&np^ ft g apes, and wsalaukpood, imported
SSfie h~6nber of 8,981 logs, has been something of a
drug in that suneior center of trade. Good demand
and hgl. prleq are mentioned- but only p' ine, large-
sized wood commanded the top of the offered pay.
B t".ob handfaiTonoticed as 4smal; iid there ought
to be some ad Vance in the prevailing lrice. That, at
least, is o o n'on; on thl4 side erte Atlprtic.
The public buildings of the city have not as yet,
ith fe exceptionA, been aui 4 ,th apy .architeo
t irtge d'tlendor. One, loweer, that does not
tl in' this category Is the Grand Opera House, on
the cornet of al G O riq treets, built
during this as uim" r and Fall by Mr. D. F. Sulli-
va9. Th b'j ing will also be usged as ,a oQReafrj
t |fri2Q 2al Bank, of which the proprietor of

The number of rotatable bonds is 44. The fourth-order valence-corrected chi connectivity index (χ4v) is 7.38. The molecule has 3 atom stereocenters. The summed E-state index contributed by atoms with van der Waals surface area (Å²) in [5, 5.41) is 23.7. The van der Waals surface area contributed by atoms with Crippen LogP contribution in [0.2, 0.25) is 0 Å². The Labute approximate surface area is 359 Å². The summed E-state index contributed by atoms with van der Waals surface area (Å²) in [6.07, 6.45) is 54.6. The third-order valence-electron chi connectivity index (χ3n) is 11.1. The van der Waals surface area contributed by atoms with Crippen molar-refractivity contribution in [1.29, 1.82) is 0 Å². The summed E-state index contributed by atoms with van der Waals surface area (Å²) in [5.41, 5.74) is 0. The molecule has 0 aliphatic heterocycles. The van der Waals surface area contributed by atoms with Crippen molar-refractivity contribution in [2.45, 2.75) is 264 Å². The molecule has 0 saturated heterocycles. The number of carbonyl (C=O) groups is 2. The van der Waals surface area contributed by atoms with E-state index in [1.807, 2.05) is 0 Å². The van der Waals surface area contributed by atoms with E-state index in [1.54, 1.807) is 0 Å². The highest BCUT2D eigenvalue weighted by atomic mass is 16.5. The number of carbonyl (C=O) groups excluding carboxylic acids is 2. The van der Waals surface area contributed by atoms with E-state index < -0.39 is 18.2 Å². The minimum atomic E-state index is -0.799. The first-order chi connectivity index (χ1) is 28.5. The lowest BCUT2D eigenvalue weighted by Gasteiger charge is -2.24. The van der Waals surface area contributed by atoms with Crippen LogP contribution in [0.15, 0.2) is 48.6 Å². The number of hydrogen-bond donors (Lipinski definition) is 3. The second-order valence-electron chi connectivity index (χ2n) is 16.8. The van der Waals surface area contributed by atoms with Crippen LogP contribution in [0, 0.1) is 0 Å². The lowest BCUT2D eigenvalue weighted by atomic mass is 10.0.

J-. C-. "WOOD,
The nicest bh'k and team in the city. Always ready to serve the
driving public. Refen to his c iutama-tbh
entire peoEle of Peaso ols.

"ea"sD.co ls, J.ea..

Dr J. C; itia. Dr. W. IBr

Pensacola, Florida.
Opte.: Intendnt a5, between Pofoe and BA "
Insura d-n and- Amga

the building Is President It is nearly ready for use.
It is pretty weH understood now that tie building of
the Customs and Court House by the Federal Govern-
ment will sooh be commenced, and on the lot recently
enlarged for the purpose, at the corner of Palafox
and Governmenut a most handsome structure will be
erected, to costtwo hundred thousand dollars.
The Custom House office as well as the Court Room
of the UI, District and Circuit Court are at present
in rented quarters, Col. J. M. Tarble being Collector,